Education: It’s FAFSA Time
Story by Christine M. Hall, Ed.D., president of CMH College Consulting in Cary.
Cary, NC – It’s January and for parents of high school seniors and college-aged kids, it signifies the arrival of this year’s FAFSA, or Free Application for Federal Student Aid. It can be a baffling business, but here’s a quick rundown plus some reasons why you probably should fill out this form.
What is FAFSA
For those unfamiliar with the term, FAFSA is the tool that helps determine a family’s eligibility for federal grants, loans and work-study as mandated by the Higher Education Opportunity Act.
Essentially, the completion of the FAFSA allows the government to use your tax returns to determine what your Expected Family Contribution (EFC) to your child’s education should be and what type of aid you may qualify for.
Expected Family Contribution
First, using your 2012 tax return, complete the FAFSA application on line (Free Application for Federal Student Aid.) This should take about 15-30 minutes.
Once you submit FAFSA, you will immediately receive your Expected Family Contribution (EFC). Your EFC is the amount of money, based on your reported income and finances, that you are EXPECTED to contribute to your child’s education. For those families with more than one child in college, this number is for the ENTIRE family and can then be divided by the number of kids in college!
The concept of an EFC is fairly simple to understand once you realize what it really means. Assume the FAFSA declares that your EFC is 15k. This means that you are expected to come up with the first $15k of your child’s college expenses. In NC, that means you are footing the entire tuition bill, however, depending on which UNC you are attending, you may have additional expenses up to 22k to cover. Completing the FAFSA lets the college know that you need help covering that last 7k. How the college chooses to handle this is up to them. However, for state institutions, you can generally expect to be offered some type of loan to cover that additional cost.
Private vs Public
So how does this work for private colleges? Assume your child applied to a school like Davidson or Duke, both of whom claim to meet 100% of financial need. With estimated sticker prices above 50K, the EFC, in this case 15k, is deducted from the 50k, leaving a balance of 35k. Assuming the schools follow through with their claims, your child would then have the remaining balance covered by some combination of grants, loans or work-study.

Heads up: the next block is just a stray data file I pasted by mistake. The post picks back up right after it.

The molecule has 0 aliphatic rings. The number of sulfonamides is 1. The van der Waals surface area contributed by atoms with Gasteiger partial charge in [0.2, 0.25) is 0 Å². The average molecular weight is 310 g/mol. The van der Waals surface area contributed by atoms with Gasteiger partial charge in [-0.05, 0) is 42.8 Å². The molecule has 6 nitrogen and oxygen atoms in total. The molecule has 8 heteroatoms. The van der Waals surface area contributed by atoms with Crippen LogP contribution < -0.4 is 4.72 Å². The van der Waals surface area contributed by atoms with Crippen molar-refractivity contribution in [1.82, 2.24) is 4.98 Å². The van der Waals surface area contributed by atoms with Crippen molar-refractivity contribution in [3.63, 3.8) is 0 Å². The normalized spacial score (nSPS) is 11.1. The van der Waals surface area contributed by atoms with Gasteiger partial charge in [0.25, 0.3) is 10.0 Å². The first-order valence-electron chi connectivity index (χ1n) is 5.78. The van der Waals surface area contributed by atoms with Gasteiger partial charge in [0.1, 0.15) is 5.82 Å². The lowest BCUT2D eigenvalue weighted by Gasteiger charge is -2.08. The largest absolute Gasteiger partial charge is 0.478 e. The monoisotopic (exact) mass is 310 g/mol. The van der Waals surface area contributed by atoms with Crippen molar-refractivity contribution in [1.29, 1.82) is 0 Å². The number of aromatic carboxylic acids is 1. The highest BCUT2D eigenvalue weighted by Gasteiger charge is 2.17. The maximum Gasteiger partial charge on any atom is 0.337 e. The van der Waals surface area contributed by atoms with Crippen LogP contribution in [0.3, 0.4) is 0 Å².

In NC, UNC Chapel Hill is the only school that guarantees 100% of your need be met. Depending on your circumstance, and their coffers, you can be offered anything including loans, grants and work-study.
Under $250K, Do FAFSA
With the rising cost a both public and private college education, it is advisable for families whose incomes are under 250k to complete the FAFSA.
It’s important to note that even if you don’t expect to qualify for money, the FAFSA is also required to obtain Stafford Loans low interest loans backed by the Department of Education.
Explore Your Options
While the financial aid process can often appear overwhelming, the notion of EFC is fairly clear and will give you a good idea of what you can expect in aid. So before you declare that you child must attend a community college or particular in-state college, take the time to explore your options.
You may find the price of a private college to be as attainable as the state schools.
Note: If you haven’t filled out your 2012 Taxes forms yet (and who has??) you can still complete the online FAFSA form, get your PIN and go back and update later when have completed your taxes. By completing the form early, you are in the queue for the aid you may need. So don’t wait!
Photo of University of South Carolina library by Hal Goodtree.
I have two questions:
I was under the impression that Davidson, Wake Forest and Duke also meet 100% of need. No?
When a family fills out the FAFSA with two in college, I thought they needed to complete one for each student and the resulting EFC is what the family is expected to pay for that student. It sounds like you’re saying you fill out one and divide the resulting EFC in two. Is that correct?
Davidson, Wake Forest and Duke do meet 100% of financial aid – they are private colleges, whereas UNC Chapel Hill is the only public state university in NC that guarantees meeting 100% of need.
Regarding the FAFSA and two students in college, you must fill out a FAFSA for each student. However, when the EFC is calculated for EACH student, the number will be approximately half of what it would have been had you only had one in college. Also, depending on the year of the student and their work earnings, both numbers may not be the same.